I no longer make sound effects when I make my cookies, and I’m now tall enough to stand on the floor rather than sit on the counter as I add my ingredients but I’ve never lost my love of making cookies. Each time I pull out the mixer and a bag of chocolate chips I think fondly of my grandmother.
Cookies are one thing I can make confidently for others and know that more often than not they’ll be a success. And people frequently ask for my recipe. But I’ve always been a little hesitant to give the recipe – it’s as though I might be giving away something precious.

I have noticed a pattern though. At times when I realize I’m feeling anxious or stressed and decide I need to do something for myself to help release those feelings I’m often tempted to pull out my mixer. I don’t always make cookies, but I do love to use the mixer and to bake. I have my mom’s old Sunbeam mixer and I absolutely adore it. I guess the simple act of baking connects me to two wonderful women – my grandmother through some of my earliest memories and my mother through her old mixer. Perhaps by baking I’m longing for that sense warm and fulfilling melted chocolate and cold milk love.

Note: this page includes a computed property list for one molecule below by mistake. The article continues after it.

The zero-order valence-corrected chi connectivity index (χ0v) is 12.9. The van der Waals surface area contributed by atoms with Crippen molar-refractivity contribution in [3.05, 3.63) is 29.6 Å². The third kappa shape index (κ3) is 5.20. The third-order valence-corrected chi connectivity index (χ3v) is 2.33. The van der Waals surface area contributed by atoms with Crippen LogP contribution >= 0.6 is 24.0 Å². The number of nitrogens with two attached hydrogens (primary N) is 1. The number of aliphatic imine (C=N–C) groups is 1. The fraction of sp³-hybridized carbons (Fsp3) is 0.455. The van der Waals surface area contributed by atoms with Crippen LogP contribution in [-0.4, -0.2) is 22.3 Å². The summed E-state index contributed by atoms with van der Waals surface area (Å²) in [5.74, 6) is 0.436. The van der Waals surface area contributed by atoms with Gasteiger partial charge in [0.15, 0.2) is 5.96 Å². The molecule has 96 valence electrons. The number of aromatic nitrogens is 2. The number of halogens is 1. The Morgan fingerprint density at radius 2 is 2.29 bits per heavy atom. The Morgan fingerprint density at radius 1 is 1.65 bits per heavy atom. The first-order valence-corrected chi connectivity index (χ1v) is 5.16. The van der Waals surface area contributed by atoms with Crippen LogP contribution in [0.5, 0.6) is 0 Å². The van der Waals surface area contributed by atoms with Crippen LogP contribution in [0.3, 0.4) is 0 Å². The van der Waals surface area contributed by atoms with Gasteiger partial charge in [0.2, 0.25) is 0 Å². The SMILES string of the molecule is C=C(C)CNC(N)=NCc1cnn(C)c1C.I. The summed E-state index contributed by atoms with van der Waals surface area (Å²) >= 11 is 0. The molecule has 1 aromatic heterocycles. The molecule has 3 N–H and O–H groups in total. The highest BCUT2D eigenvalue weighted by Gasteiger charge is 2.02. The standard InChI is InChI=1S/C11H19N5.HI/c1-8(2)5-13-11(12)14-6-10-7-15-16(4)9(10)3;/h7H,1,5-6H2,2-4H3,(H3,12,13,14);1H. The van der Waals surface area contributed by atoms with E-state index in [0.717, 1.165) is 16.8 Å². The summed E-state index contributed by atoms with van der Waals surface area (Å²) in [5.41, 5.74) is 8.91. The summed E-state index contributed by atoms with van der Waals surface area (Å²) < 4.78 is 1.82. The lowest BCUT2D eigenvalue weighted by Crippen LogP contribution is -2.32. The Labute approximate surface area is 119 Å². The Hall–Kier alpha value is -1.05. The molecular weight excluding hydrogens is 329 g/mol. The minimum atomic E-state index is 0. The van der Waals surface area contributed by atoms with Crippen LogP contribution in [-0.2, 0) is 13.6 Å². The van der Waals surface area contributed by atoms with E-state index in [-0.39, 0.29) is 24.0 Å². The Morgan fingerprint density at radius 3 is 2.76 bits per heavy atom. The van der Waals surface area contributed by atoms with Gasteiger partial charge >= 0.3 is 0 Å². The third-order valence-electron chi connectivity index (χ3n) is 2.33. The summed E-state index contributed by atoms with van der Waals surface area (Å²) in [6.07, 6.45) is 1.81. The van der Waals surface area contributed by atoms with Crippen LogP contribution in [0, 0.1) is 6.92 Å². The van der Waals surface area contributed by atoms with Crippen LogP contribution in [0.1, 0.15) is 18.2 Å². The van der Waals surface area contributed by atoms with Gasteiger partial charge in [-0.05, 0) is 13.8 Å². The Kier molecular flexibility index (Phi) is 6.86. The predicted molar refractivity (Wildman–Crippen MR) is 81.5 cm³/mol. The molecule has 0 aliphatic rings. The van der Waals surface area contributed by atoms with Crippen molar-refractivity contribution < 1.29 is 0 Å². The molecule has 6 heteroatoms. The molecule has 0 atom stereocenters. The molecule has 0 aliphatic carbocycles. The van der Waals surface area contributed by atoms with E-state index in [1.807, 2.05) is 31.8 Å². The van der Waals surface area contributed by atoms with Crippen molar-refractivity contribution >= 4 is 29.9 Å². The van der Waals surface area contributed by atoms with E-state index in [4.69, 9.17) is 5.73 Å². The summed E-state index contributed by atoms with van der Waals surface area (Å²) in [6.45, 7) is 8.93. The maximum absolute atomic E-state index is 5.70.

But what’s the hold up with sharing the recipe? Maybe my fear of sharing stems from some deeper (although deluded) belief that by sharing the recipe I’ll be giving it away, along with my precious memories and the love and connection I feel toward my family…

I recently realized that somewhere deep inside I had a fear of really allowing myself to feel and express love for others, especially romantic love (and especially at the risk that the love might not be returned – gasp!). Has this fear really overflowed into every part of my life? Even into the kitchen?

It seems like this is the case. But now that I realize it I can also see the fault in this belief. Love is best when shared. So are cookies. And sharing never diminishes a thing. It serves to strengthen and enhance it. So now I’m going to share my cookie recipe and my love (cookies should always be made with love) with all of you.